I’ve been holding off writing my experience from the Joy of Learning Workshop because I’ve learned so much and I found it all to be very helpful. It’s overwhelming in a way. But “good” overwhelming. So today, I am finally sitting down in front of my laptop to attempt to write a draft and make it as simple and short but as effective as I can.
I’m a first-time mom. So it’s a given already that I have a long way to go when it comes to parenting. So like other first-time moms, I am praying and hoping that I’ll get to that expert level. But the truth is, no one can ever perfect this job description. So I guess I am just as lost as other moms of 3 or 4 kids because you’ll never know what challenges your parenting skills may be faced with. That’s why moms need as much help and support as they can. If I could read all the parenting books in the universe, that would be swell. But there’s just not enough time. Heck, I haven’t even finished reading my SuperBaby book. (Yes, I’m a slow reader)
The great thing about Carrie Lupoli is that everything she reads and learns through her research, she graciously shares with everyone. And for that I am very thankful. Because after the Joy of Learning Workshop, I finally got my parenting GPS fixed and am now heading in the right direction!
So just as she reads all parenting books, sums it up and shares it with everyone. I plan to do the same by sharing here what I learned and my experience from the Fisher-Price Joy of Learning Workshop!
Upon registration, we were all given a tote bag with some art toys and a Fisher-Price toy. Awesome! But the most important part of the tote bag was the folder. With other events, it would usually contain a press release, facts about the company, and other brochures or pamphlets. But I was surprised when I opened this folder and saw around 20 or so activity sheets and lots of texts for the workshop. I really felt like I was back in school. But this time, a parenting school. I heaved a sigh of relief. It’s funny that with just these pieces of paper, I already felt like I was seeing the light at the end of a dark tunnel.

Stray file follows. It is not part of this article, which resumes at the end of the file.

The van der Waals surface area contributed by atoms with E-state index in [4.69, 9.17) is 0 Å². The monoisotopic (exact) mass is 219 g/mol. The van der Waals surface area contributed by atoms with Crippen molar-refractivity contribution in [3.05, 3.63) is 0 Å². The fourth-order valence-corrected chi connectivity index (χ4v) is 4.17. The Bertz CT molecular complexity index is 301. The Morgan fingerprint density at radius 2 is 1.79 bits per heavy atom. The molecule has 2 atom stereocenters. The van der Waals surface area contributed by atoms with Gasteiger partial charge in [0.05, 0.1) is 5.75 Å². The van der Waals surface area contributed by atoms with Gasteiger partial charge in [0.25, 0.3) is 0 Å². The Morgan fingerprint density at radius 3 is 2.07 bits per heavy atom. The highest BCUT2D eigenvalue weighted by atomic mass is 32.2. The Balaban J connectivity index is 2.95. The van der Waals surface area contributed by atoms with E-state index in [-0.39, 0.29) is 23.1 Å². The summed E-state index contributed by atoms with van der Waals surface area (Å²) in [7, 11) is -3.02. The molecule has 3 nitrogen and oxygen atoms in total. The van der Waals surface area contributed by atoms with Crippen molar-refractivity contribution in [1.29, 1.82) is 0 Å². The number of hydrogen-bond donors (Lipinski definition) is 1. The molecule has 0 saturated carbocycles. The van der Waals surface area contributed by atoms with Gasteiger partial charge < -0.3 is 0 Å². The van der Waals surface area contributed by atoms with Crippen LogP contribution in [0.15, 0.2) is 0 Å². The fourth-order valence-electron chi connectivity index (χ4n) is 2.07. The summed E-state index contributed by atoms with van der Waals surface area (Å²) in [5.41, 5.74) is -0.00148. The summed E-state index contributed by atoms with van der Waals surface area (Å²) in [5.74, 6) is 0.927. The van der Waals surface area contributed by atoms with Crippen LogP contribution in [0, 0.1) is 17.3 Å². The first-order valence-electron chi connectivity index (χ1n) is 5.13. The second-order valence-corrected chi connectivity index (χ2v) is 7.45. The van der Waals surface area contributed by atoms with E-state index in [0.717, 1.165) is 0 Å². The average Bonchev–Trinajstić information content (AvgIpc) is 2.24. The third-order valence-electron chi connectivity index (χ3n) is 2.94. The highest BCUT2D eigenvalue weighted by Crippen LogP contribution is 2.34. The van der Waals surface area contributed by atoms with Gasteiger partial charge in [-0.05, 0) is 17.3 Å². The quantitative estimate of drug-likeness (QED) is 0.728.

Before this workshop, I was at a loss on what things I should be teaching Rain to make her smart. What things to teach her at her age that will make her smart now. I was so focused on teaching Rain her ABCs and 123s even though I knew it didn’t really make sense to her yet. I was hoping that with a good amount of repetition, she would familiarize herself with it, and that would make her smart, and that would be enough. I was so worried that I wasn’t an effective teacher. Did I need to have a crash course in teaching? It was putting so much stress on myself.
But what this workshop taught me was for me as a parent to have a goal. I was just thinking about the “now” part. I was focused on teaching her ABCs and 123s. Teaching her how to say words. FPJOL gave me a bigger perspective that I need to teach my child the things I want her to take with her when she leaves my arms and out into the real world. In short, I am teaching her skills to be independent. I want to teach her how to deal with life. I want to make sure she'll be alright when Richie and I are no longer around. That made so much sense and at the same time scared the heck out of me.
Thinking about it, maybe I don't really need to stress myself about ABCs and 123s. in time she will eventually memorize them. but first I want to make sure Rain learns the basic skills in dealing with the real challenges like problems, stress, defeat, success, sorrow, etc. when they go out in the world on their own. What we need to be sharpening instead, especially during the early years of 0-5 years old, is their character and cognitive skills. Sounds hard, I know. How exactly can I do this? And the answer is through interactive joyful learning a.k.a PLAY! Now that’s something every mom can do, right?